A fire in Brighton in January had residence on edge as they were being advised to stay put – to stay in their flats rather than trying to leave their flat and the building. The order to stay put during the Grenfell Tower fire a year and a half ago is still fresh in everyone’s mind. That fire damaged the psyche of the whole of the UK and around the world. It is human nature to flee from a fire and would be very hard to stay put when you know part of the building you are in is on fire. Depending on fire experts to keep you safe, which in most cases, they are able to. The Grenfell Tower was not equipped for a fire and the cladding was the main cause of the fire spreading so quickly. This could not have been foreseen by the fire services, unfortunately.

A “stay put” policy is based on the theory that buildings can be designed to prevent fire spreading, so a blaze in one flat should not be able to spread to another. Despite the disastrous outcome of the Grenfell Tower fire, fire experts say “stay put” is still the best advice – as long as the building has proper fire-suppression protections, such as multiple stairwells, sprinkler systems, fireproof doors and flame-resistant construction materials, some of which were lacking in the London blaze.

“It is human nature for most of us – if we know there’s a fire, start moving and get out,” said Robert Solomon of the National Fire Protection Association, a U.S.-based organization that studies fire safety globally. “But we try to make sure people know there are features and redundancies in buildings that you can count on, and you can stay put.”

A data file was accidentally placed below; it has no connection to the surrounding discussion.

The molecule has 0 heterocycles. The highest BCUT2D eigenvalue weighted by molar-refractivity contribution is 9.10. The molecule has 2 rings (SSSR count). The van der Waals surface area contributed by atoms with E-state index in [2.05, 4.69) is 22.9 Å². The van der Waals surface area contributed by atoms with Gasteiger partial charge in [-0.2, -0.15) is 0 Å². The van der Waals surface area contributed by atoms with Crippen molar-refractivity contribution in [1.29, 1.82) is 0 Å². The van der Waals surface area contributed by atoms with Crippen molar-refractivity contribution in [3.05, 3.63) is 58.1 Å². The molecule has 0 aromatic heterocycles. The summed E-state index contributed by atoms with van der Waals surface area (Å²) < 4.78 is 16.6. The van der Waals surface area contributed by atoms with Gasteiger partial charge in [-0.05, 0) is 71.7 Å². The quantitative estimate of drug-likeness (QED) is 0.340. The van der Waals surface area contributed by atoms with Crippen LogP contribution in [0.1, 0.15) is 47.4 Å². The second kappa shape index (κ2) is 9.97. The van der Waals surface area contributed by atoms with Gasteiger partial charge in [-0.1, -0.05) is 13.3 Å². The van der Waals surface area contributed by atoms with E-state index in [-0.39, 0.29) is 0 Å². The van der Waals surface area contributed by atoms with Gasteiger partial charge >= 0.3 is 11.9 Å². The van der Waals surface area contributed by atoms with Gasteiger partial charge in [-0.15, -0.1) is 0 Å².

This fire was not a ‘tower’ fire. The building has 6 storeys (Grenfell Tower had 24 storeys) but panic is inescapable given the circumstances. A fire service spokesman said the alert came in of the ‘severe fire’ just before 7pm, and eight fire engines from Lewes, Roedean, Brighton, Hove, and West Sussex were called to Donald Hall Road.

The spokesman for the East Sussex Fire and Rescue Service said: “A man was rescued from the flat and taken to hospital and treated for smoke inhalation. Another four residents were given fire survival guidance and were assisted out of the building. “Crews used ten breathing apparatus, one jet hose and two hose reels to extinguish the fire.” The spokesman also revealed that the fire broke out from a bedroom of one of the flats in the building, which pictures suggest was in the second floor.

Residents caught up in the fire were ‘advised to stay put’ in the six-storey building by ‘various specialist officers’, as confirmed by the fire service. The reassurance that ‘various specialist officers’ confirmed that residents should stay put helped the situation. While the fire was considered severe, the experts were able to assess the situation and calm the residents.

Roads in the area were reportedly blocked, whilst pedestrians were diverted to another path. The fire service spokesman said the incident was controlled at 8.21pm and crews carried out welfare and home safety checks on all remaining residents.